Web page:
'For the high degree of polishing, which is one of the outstanding achievements of the invention, the fineness of the abrasive exceeds anything previously though usable in this art. As above pointed out, 80 mesh abrasive is the finest ordinarily used in sand blasting. The finest abrasives available on the market for use in lapping compounds and such other fine polishing work are about 650 to 700 mesh. This is the approximate fineness of talcum powder. The abrasives which I use in the practice of the present invention range all the way from 100 to 2500 mesh, the latter comprising an impalpable powder. The preferred range of sizes is from approximately 200 mesh to approximately 1300 mesh.
'The liquid vehicle is preferably water with chemicals added. In the apparatus disclosed I may, for ordinary work, use 50 pounds of abrasive in a dry state to 50 pounds of the aqueous vehicle. To the water I preferably add a rust inhibiting chemical, such as the product commercially known as Metrolux, which contains trisodium phosphate, sodium chromate, and a form of lime which contains boron.
'It is very desirable to use air rather than water as a means of imparting energy to the jet delivered from the nozzle. If water were added the character of the emulsion would constantly be changing. It is important to the control of the character of the finish and the amount of metal to be removed that the proportion of water to abrasive in the emulsion be kept relatively constant. Moreover, the fact that I employ chemicals in the emulsion makes it desirable to avoid undue dilution. Since the only water added to the emulsion is that which flushes the packing of the pump, I am able to operate over long periods with a single charge of emulsion without materially changing the specified proportions of the ingredients. However, air would not be as satisfactory to impel the abrasive jet if the air had to do work in delivering the emulsion to the nozzle, as much of the force of the jet would then be lost. It will be noted that the circulation maintained by the pump is such that at all times a supply of emulsion is maintained in the overhead tank 37 at a constant pressure to flow by gravity to and from the nozzle whether or not the air valve is open. Thus, the only function of the air is to give force to the jet issuing from the nozzle.'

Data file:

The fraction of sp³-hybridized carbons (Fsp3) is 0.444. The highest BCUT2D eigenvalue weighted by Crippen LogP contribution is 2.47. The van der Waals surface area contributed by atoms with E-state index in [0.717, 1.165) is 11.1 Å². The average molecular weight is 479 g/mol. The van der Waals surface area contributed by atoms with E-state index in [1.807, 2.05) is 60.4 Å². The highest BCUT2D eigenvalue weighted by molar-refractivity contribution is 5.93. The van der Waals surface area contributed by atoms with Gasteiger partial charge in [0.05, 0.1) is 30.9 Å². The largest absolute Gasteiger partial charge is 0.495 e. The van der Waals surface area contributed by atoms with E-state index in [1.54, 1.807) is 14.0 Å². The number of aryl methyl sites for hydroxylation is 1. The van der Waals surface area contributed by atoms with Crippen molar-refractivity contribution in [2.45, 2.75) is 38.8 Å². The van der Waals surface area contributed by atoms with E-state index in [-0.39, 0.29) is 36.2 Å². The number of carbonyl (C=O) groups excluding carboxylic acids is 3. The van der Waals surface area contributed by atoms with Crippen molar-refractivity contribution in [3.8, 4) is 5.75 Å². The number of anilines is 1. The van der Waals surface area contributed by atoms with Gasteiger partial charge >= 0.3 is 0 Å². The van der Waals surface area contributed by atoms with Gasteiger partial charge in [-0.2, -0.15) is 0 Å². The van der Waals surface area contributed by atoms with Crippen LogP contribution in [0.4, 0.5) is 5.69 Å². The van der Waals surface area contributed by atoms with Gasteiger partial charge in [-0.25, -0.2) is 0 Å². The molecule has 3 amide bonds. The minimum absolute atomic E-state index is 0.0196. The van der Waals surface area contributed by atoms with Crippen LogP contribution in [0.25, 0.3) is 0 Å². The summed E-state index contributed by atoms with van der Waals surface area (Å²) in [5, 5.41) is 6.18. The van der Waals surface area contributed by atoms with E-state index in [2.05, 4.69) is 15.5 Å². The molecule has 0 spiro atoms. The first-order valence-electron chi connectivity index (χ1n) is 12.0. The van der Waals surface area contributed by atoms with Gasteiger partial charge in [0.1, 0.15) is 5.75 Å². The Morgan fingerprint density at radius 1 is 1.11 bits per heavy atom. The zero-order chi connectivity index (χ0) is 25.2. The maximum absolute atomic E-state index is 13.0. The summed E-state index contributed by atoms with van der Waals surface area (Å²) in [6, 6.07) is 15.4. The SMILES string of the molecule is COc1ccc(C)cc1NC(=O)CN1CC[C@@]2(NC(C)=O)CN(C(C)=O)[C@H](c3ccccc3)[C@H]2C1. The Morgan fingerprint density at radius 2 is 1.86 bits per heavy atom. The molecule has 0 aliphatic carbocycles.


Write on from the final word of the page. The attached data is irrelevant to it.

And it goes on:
We first discuss the validity of the claims in suit. Claim 15, the process claim, and Claim 21, the apparatus claim, as the District Judge observed, 'are obviously so interwoven that while the language of the two claims differs, it is appropriate to consider them together.' This becomes even more obvious upon a reading of the specifications.
The essential elements of the Eppler patent may be rather simply stated. These seem to be: (1) a metal sump tank in which a predetermined amount of abrasive particles is placed in liquid suspension; (2) a circulatory system by means of which the emulsion is pumped through a pipe from the bottom of the sump tank to a supply tank positioned above the top of the sump tank: one leading from the lower inside part of the supply tank, which acts as a supply line and is described as the secondary circulation line or path, with a nozzle at its lower end; a second outlet, extending from the supply tank to the sump tank, described as the primary path or circulation line, through which the emulsion, by gravity, flows from the supply tank to the sump tank: (4) a nozzle, at the lower end of the first outlet (the secondary path or circulation line) furnished with a compressed air line which ejects, at the desired pressure, the emulsion against the article to be abraded or polished.
The primary object of this circulatory system is to insure constancy in the constitution, agitation and distribution of the emulsion. There is, also, as the emulsion is pumped from the sump tank into the supply tank, a constant renewal of the supply of emulsion, while the emulsion is expended through the nozzle against the object to be abraded or polished.
For centuries, sand and similar gritty substances have been used to clean, scour and polish, and, during the nineteenth century, varying types of pumps were employed as a mechanical means of projecting the sand against the article to be abraded or polished. Since fine sand does not flow easily, due to frictional resistance of its particles, it was not unusual to suspend the sand in water to secure a ready flow. Even in wet sand machines, the sand tends to settle out of liquid suspension if nothing is done to keep the sand stirred. Among the agitating devices commonly employed have been jets of air or steam and mechanically operated paddles. The demand for these wet blast machines appears to have been comparatively small until World War II, when, particularly as to the parts of airplane engines, the demand took a spirited upward jump. It could hardly be said, then, that the Eppler patent was in any sense revolutionary.